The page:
GENEVA • The World Health Organization (WHO) said an explosive report this week linking the consumption of processed meat to cancer was not a call for people to stop eating meat altogether.
The WHO's International Agency for Research on Cancer (IARC) caused shock waves on Monday when it released a report analysing 800 studies from around the world, concluding that processed meats such as sausages, ham and hot dogs cause bowel cancer, and red meat "probably" does too.
Meat producers slammed the report, with Australia's agriculture minister calling it "a farce", and the North American Meat Institute saying the IARC "tortured the data to ensure a specific outcome".
The United Nations agency cited research attributing about 34,000 cancer deaths per year worldwide to diets high in processed meat.
The agency acknowledged this was dwarfed by the estimated one million cancer deaths attributed to tobacco smoking, 600,000 to alcohol use, and more than 200,000 to air pollution every year.
But it warned its data did "not permit" the determination of a safe meat quota. The report of the IARC, based in Lyon, France, was compiled by 22 experts from 10 countries.
The WHO, however, stressed that the IARC's review merely confirmed the UN health agency's 2002 diet and nutrition recommendations, urging people "to moderate consumption of preserved meat to reduce the risk of cancer".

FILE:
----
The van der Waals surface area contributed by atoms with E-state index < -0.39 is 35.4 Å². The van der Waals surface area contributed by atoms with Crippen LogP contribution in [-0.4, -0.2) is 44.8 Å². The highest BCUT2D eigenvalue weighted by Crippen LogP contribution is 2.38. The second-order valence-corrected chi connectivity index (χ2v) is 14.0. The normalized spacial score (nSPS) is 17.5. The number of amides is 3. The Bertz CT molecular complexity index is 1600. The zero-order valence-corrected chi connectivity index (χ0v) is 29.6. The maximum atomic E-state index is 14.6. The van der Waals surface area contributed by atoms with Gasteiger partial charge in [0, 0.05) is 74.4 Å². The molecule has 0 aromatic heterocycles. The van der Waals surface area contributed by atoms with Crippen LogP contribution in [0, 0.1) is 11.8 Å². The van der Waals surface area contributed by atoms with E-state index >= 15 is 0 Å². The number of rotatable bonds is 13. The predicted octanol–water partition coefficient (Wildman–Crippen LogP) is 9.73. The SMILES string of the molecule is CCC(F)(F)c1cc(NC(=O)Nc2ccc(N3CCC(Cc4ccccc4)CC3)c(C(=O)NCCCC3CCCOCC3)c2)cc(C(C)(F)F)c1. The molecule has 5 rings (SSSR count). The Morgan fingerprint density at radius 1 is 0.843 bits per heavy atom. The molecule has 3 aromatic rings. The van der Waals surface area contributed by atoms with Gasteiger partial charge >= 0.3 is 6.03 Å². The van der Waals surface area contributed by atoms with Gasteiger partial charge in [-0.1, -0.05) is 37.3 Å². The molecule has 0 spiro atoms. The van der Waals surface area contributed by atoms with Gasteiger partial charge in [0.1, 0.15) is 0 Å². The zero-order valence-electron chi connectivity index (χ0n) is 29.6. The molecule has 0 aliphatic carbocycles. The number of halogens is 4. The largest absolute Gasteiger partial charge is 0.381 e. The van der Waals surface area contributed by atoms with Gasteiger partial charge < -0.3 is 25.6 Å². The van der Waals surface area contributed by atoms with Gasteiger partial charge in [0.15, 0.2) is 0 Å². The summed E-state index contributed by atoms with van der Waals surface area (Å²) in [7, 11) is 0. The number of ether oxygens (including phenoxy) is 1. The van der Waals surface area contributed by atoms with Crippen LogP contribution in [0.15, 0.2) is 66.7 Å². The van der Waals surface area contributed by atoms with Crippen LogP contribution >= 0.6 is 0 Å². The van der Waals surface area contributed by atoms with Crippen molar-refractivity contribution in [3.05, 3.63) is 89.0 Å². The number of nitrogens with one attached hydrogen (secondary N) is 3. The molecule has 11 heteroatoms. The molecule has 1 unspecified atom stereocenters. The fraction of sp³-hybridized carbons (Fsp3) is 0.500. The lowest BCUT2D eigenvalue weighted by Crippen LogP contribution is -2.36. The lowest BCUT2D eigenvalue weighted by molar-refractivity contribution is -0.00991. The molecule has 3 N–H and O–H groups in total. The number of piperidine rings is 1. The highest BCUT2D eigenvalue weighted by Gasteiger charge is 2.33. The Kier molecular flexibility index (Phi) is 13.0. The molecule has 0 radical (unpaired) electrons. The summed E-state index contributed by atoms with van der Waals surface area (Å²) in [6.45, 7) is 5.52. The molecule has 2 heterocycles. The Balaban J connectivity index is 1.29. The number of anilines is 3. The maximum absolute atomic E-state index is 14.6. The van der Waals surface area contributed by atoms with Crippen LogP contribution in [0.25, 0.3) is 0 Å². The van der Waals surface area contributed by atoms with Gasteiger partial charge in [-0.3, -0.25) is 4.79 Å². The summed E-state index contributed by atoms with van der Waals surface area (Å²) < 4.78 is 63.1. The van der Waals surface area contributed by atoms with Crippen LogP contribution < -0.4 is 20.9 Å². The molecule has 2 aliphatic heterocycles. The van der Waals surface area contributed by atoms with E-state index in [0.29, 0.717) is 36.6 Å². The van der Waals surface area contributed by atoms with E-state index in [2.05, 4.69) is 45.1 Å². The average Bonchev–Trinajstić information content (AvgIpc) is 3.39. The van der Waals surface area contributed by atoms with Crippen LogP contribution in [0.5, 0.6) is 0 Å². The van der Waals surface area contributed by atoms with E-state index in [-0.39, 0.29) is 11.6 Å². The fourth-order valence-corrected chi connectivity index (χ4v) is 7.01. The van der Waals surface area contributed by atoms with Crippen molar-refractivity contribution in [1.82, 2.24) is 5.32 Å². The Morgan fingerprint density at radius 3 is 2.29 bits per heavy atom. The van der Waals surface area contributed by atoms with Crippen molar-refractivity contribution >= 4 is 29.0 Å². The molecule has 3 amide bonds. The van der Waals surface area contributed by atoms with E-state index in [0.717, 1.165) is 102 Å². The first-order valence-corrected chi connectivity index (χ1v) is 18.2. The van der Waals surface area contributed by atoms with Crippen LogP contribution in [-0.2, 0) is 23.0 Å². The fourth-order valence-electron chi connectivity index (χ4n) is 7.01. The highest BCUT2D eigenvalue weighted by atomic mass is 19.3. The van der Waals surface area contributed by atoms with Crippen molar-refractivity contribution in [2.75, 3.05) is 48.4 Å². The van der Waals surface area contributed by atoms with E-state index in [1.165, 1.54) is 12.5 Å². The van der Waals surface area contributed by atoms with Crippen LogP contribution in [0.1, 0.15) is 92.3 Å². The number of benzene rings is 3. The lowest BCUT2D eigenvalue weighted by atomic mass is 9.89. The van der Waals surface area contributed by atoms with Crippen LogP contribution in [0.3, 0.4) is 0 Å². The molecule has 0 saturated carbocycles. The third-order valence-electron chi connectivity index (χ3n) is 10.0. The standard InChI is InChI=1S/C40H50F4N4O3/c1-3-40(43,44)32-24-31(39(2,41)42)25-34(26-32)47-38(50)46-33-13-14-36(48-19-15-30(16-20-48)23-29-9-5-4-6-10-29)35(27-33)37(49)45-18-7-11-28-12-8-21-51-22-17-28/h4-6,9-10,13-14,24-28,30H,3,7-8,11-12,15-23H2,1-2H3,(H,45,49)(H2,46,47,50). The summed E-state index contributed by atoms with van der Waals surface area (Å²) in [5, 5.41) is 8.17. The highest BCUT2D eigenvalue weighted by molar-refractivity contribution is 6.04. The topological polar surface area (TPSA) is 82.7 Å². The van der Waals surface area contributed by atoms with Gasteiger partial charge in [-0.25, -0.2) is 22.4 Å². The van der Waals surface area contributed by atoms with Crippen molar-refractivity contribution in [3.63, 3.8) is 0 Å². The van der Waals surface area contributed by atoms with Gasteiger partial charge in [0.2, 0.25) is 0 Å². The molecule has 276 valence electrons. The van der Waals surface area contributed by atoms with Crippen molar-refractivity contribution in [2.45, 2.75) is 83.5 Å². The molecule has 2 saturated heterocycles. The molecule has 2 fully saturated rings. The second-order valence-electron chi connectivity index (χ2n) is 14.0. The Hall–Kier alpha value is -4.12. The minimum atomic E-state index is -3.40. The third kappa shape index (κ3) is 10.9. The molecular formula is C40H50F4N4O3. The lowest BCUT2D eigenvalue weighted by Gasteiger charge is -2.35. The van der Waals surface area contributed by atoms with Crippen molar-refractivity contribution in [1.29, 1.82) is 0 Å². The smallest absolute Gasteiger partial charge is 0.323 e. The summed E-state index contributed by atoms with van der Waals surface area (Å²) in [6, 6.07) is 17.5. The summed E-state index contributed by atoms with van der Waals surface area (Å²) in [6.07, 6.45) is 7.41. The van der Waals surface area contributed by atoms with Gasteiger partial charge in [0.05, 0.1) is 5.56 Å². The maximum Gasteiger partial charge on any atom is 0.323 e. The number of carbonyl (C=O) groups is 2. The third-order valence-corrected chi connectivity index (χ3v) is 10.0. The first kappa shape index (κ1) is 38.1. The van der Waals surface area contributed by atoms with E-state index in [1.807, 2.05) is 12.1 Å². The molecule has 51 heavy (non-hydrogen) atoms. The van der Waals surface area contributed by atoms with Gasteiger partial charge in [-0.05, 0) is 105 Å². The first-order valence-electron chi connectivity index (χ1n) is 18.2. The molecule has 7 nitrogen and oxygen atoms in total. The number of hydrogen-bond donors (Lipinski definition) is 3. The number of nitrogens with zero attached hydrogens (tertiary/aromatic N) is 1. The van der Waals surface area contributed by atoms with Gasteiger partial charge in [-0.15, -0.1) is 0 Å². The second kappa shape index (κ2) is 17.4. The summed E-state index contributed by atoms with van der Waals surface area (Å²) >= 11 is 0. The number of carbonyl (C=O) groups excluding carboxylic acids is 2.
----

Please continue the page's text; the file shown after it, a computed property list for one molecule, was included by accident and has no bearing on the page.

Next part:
"The latest IARC review does not ask people to stop eating processed meats, but indicates that reducing consumption of these products can reduce the risk of colorectal cancer," WHO said in a statement.
It pointed out that it has a standing group of experts who regularly evaluate the links between diet and disease.
"Early next year, they will meet to begin looking at the public health implications of the latest science, and the place of processed meat and red meat within the context of an overall healthy diet," WHO said.
Following the release of the report, the US state of California said it is examining the findings to determine whether to add red meat and processed meat to a cancer-alert list, setting the stage for a potential battle with the meat industry over warning labels.
AGENCE FRANCE-PRESSE, REUTERS